Trump orders full withdrawal of US troops from Syria

Declaration of ISIL defeat in Syria and pulling out of troops angers top Republicans and surprises some foreign allies

US troops in Syria
US troops in Syria

President Donald Trump has announced the withdrawal of all 2,000 US troops from Syria as he abruptly declared victory over ISIL in the country in a move that contradicted his own experts' assessments and sparked surprise and anger among senior fellow Republicans who railed against it.

"We have defeated ISIS in Syria, my only reason for being there during the Trump presidency," Trump said on Wednesday, referring to the armed group that once controlled vast areas of Syria and Iraq but is now confined to small pockets.

US officials said many details of the troop withdrawal had not yet been finalised, but they expect their country's forces to be out by mid-January.

Washington began air raids in Syria in 2014, a year before US ground troops moved in to fight the Islamic State of Iraq and the Levant (ISIL, also known as ISIS) armed group and train Syrian rebels in the war-ravaged country.

Later on Wednesday, Trump suddenly declared their mission accomplished, posting a video on Twitter in which he said is "heartbreaking" to have to write letters and make calls to the loved ones of those killed in battle.

"Now it's time for our troops to come back home," said Trump, who has long stated a desire to bring soldiers based in Syria back to the United States.

Trump's decision immediately triggered demands from Congress, including senior Republicans, for more information and a formal briefing on the matter.

A senior administration official, speaking to reporters on condition of anonymity, said Trump made the unilateral decision based on his belief that US troops have no role in Syria beyond combatting ISIL.

The US president informed his Turkish counterpart, Recep Tayyip Erdogan, of his move in a telephone call, the official said, adding that Trump "made his own decision" and did not discuss the matter with Turkey's leader.

Turkey, a NATO ally, has recently warned that it will launch combat operations across its southern border into northeastern Syria against an alliance of Kurdish and Arab groups known as the Syrian Democratic Forces, or SDF, who have been allied with the US in the battle against the ISIL.

The partnership with the SDF has outraged Ankara, which views the US-backed Kurdish People's Protection Units (YPG) as an extension of an armed group fighting inside Turkey.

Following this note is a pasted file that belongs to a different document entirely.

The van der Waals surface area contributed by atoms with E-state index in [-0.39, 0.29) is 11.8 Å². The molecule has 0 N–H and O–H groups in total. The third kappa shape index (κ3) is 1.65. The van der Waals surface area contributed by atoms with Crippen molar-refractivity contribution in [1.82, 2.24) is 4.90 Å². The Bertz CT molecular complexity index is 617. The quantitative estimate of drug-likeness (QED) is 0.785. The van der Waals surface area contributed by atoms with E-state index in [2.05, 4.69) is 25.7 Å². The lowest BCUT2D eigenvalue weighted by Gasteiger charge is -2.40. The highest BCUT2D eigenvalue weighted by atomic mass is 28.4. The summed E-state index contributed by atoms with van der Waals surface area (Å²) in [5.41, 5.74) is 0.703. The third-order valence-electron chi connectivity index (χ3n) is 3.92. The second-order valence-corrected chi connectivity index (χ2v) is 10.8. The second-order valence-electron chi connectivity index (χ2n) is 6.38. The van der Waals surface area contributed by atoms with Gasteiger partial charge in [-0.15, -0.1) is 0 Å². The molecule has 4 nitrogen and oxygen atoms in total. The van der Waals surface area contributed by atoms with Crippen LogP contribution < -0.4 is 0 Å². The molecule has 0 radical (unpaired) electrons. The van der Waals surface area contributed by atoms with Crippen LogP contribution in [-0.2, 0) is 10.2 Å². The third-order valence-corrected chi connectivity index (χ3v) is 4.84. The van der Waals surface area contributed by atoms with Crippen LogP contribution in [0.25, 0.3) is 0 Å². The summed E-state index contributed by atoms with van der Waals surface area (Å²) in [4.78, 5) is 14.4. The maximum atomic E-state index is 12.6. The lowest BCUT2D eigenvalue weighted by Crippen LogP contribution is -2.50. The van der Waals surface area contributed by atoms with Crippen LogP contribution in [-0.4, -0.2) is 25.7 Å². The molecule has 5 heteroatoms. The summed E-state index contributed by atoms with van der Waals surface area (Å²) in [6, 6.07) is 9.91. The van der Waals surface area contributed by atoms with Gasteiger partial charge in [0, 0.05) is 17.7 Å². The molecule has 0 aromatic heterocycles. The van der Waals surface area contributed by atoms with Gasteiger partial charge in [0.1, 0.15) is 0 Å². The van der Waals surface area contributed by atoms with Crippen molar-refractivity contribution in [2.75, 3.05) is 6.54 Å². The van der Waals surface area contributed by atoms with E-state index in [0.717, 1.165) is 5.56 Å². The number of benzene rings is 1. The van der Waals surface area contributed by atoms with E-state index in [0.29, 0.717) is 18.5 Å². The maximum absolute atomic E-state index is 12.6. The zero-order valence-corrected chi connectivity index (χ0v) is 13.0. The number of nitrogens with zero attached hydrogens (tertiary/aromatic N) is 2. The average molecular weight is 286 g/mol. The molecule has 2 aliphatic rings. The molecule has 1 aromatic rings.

In recent days, Turkey again voiced frustration about what it says are delays in the implementation of a deal with the US to clear the YPG from the town of Manbij, located west of the Euphrates in YPG-controlled areas.

Britain, meanwhile, said it strongly disagreed with Trump that ISIL had been defeated in Syria, while Israeli Prime Minister Benjamin Netanyahu said Israel would study the decision and would ensure its own security.

In Russia,  a major ally of Syrian President Bashar al-Assad, along with Iran, TASS news agency quoted the foreign ministry as saying that withdrawing US troops from Syria created prospects for a political settlement.

Trump's declaration of victory was far from unanimous and officials said US defence and military leaders were trying to dissuade him from ordering the withdrawal right up until the last minute.

News of a full withdrawal drew immediate criticism from some of Trump's fellow Republicans, who said that leaving strengthened the hand of al-Assad allies, Russia and Iran.

Senator Lindsay Graham, typically a Trump backer, called the decision "a disaster in the making". He added: "The biggest winners in this are ISIS and Iran."

Marco Rubio, another Republican senator, called the move a "grave error" adding that Kurdish fighters will stop fighting ISIL when they had to confront Turkish troops crossing the border into Syria. "This is a bad idea because it goes against the fight against ISIS and potentially helps ISIS," he said, warning it could trigger a broader conflict in the region.

"Now that the US has withdrawn or is going to withdraw from Syria, we have basically turned the country over to Russia and, to an even greater extent, Iran."  

But fellow Republican Senator Rand Paul backed Trump's decision.

"For the first time in my lifetime, we have a president with the courage to declare victory and bring our troops home," he told reporters.

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